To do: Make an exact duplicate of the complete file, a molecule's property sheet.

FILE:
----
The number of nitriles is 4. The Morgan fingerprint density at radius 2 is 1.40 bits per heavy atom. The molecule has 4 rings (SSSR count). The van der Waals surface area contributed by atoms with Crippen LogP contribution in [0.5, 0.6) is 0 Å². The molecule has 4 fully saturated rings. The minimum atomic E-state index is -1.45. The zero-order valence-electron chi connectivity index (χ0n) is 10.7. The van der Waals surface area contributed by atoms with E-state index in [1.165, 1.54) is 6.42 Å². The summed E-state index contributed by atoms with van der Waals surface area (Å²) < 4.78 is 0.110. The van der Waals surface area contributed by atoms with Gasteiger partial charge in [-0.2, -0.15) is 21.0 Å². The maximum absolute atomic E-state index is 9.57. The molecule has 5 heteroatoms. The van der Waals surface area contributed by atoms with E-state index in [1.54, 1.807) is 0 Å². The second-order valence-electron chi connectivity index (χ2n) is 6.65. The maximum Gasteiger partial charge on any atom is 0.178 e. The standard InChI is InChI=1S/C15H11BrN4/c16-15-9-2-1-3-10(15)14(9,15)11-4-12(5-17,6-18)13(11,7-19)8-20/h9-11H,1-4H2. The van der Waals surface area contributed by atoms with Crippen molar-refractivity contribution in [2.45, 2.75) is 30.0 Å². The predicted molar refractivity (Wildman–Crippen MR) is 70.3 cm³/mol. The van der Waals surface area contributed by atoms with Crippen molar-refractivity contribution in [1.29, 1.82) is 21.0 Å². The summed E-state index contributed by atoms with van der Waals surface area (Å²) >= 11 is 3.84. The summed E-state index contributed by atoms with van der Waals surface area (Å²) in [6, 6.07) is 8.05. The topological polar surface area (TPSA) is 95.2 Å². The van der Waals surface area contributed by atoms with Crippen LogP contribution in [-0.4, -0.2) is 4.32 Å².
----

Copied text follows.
The number of nitriles is 4. The Morgan fingerprint density at radius 2 is 1.40 bits per heavy atom. The molecule has 4 rings (SSSR count). The van der Waals surface area contributed by atoms with Crippen LogP contribution in [0.5, 0.6) is 0 Å². The molecule has 4 fully saturated rings. The minimum atomic E-state index is -1.45. The zero-order valence-electron chi connectivity index (χ0n) is 10.7. The van der Waals surface area contributed by atoms with E-state index in [1.165, 1.54) is 6.42 Å². The summed E-state index contributed by atoms with van der Waals surface area (Å²) < 4.78 is 0.110. The van der Waals surface area contributed by atoms with Gasteiger partial charge in [-0.2, -0.15) is 21.0 Å². The maximum absolute atomic E-state index is 9.57. The molecule has 5 heteroatoms. The van der Waals surface area contributed by atoms with E-state index in [1.54, 1.807) is 0 Å². The second-order valence-electron chi connectivity index (χ2n) is 6.65. The maximum Gasteiger partial charge on any atom is 0.178 e. The standard InChI is InChI=1S/C15H11BrN4/c16-15-9-2-1-3-10(15)14(9,15)11-4-12(5-17,6-18)13(11,7-19)8-20/h9-11H,1-4H2. The van der Waals surface area contributed by atoms with Crippen molar-refractivity contribution in [2.45, 2.75) is 30.0 Å². The predicted molar refractivity (Wildman–Crippen MR) is 70.3 cm³/mol. The van der Waals surface area contributed by atoms with Crippen molar-refractivity contribution in [1.29, 1.82) is 21.0 Å². The summed E-state index contributed by atoms with van der Waals surface area (Å²) >= 11 is 3.84. The summed E-state index contributed by atoms with van der Waals surface area (Å²) in [6, 6.07) is 8.05. The topological polar surface area (TPSA) is 95.2 Å². The van der Waals surface area contributed by atoms with Crippen LogP contribution in [-0.4, -0.2) is 4.32 Å².